Syllabus for Calculus I - Fall 2023
Professor: Mark McClure
Calculus was first developed in the late 17th century by Isaac Newton. Newton developed calculus as a tool to understand Kepler's laws of planetary motion. In the process, he answered questions dating literally past the edge of recorded history, ushered in the modern scientific era, and created mathematical tools with applications to sciences still being discovered today. In this course we will:
- Develop a stronger understanding of infinity and infinitesimal (infinitely small).
- Develop an understanding an understanding of area of complicated regions bound by curves.
- Improve algebraic skill
- The text: We will use the APEX Calculus textbook by Gregory Hartman et al. This is an outstanding, freely available, open source text that you can browse online. It is available in several formats:
- MyOpenMath: We will have regular auto-graded homework using MyOpenMath. You should receive login credentials directly from me.
- Discourse: I'll setup an online discussion forum to facilitate communication. We'll also do a few assignments using this tool.
- Computers: In addition to accessing course materials, like the text, homework, we'll use computers for their originally intended purpose: computing. More on this below.
There are some tools that we will not use:
- Calculators: While we will use computers for visualization and serious computation, the use of hand held calculators generally obscure the main conceptual points of mathematics. We will not use them on exams.
- Moodle: All material will be disseminated via our class web page.
Computational and reference tools
As a general rule, I am very much in favor of using multiple modes of thinking to approach a problem. I encourage you to bring all you have to bear on homework problems. In particular, I encourage you to use technology. I will certainly show you how to approach things using
and other tools
Having said that, your objective is to learn the material. To that end, I recommend that you
Think first, think more, and consult afterwards.
Keep in mind that you'll demonstrate your knowledge on exams, where you won't be using computational assistance.
Your SI Leader
I strongly encourage you to talk to and work with others about this material. Hopefully, our class forum will encourage that to some degree.
Supplemental Instruction (SI) study sessions are also offered for this course and meet one to two times a week, throughout the semester. Supplemental Instruction is an academic support program that provides peer-led group study sessions to assist students in traditionally difficult courses.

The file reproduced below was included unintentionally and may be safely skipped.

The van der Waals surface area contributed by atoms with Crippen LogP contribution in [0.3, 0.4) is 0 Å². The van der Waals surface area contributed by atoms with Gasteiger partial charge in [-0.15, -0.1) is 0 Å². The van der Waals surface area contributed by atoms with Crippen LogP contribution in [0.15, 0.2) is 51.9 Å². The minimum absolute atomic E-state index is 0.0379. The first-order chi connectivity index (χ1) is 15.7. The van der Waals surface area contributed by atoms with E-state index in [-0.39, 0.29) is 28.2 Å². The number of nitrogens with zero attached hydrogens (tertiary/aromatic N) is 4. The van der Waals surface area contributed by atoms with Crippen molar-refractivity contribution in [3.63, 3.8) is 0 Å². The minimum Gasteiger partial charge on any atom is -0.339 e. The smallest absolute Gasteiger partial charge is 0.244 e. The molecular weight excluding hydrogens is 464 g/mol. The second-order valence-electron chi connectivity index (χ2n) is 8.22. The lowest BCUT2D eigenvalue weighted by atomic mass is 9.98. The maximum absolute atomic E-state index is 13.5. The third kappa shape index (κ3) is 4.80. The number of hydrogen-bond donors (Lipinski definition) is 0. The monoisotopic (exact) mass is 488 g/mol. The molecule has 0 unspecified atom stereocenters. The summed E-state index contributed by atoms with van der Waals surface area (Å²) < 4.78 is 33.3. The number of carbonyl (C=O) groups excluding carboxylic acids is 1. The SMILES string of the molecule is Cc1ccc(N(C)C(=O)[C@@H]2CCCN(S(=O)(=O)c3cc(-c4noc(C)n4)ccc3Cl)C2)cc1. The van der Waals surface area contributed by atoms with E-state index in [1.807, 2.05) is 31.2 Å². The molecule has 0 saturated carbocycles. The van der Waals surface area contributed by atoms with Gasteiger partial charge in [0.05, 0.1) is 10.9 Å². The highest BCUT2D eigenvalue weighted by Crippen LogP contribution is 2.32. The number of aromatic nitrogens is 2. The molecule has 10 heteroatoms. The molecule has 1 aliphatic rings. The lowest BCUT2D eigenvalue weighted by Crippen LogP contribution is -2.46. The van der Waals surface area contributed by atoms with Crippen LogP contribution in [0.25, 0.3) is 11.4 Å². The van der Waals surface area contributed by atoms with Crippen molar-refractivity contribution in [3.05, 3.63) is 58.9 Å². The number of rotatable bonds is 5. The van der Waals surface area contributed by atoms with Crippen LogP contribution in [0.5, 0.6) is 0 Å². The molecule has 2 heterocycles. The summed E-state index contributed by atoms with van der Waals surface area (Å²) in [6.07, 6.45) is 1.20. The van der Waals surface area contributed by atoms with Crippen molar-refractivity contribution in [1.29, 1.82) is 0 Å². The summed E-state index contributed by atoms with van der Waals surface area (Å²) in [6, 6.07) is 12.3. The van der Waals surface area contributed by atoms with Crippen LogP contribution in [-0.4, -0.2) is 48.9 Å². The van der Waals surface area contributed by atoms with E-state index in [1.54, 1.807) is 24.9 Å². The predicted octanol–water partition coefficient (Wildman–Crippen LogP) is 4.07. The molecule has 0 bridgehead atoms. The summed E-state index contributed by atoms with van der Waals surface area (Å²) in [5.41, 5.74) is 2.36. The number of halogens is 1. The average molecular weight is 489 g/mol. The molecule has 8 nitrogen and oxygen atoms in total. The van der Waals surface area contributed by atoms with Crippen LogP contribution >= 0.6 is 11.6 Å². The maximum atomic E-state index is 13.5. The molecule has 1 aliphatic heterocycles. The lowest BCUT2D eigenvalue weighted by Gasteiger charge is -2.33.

Your SI sessions will be led by Noah Haley who has already taken this course and wrestled with these same problems and concerns, but who has also been trained to facilitate group sessions to help you improve your understanding of the course material in a fun and engaging way. Your SI Leader is also here to help you review and discuss important concepts, develop study strategies, and prepare for exams. SI is for everyone, and open to all students enrolled in this class; not just those students who are struggling. Attendance for SI sessions is free and voluntary. Students, who attend SI sessions weekly, typically earn higher final course and exam grades than students who do not participate in SI. Bring your lecture notes, books, questions and a friend with you.
- Exams: There will be three exams during the term worth about 100 points apiece. There will also be a final exam worth around 170 points. The likely dates for all those exams are already listed on our course calendar.
- Quizzes: We will have three quizzes that will be worth anywhere from 15 to 25 points. Likely dates for those quizzes are listed on our course calendar.
- Homework: There will be three
types of homework:
- Textbook assignments, which will not be collected but offer important practice
- Online, automatically graded HW, and
- Forum assignments, which give us an opportunity to collaborate.
- In class problems: We will often work on problem sheets in class together. Quiz and exam problems will be closely related to these sheets. In addition, you will gain points simply for participating regularly.
- Final grades: I will determine final grades using a scale not more stringent than the standard 90-80-70-60 scale. You will be apprised of your standing as the term progresses.
- Late work: In general, I don't accept late work.
- Cheating: I don't deal with cheating. If I suspect cheating strongly enough, I simply refer you to the provost and fail you for the class.
Your rights and responsibilities
It's worth understanding your rights and responsibilities as a student at UNCA. One of my responsibilities is to make sure you have the information that you need to do that. Since this is common to all classes, I've got that information on this legalese document.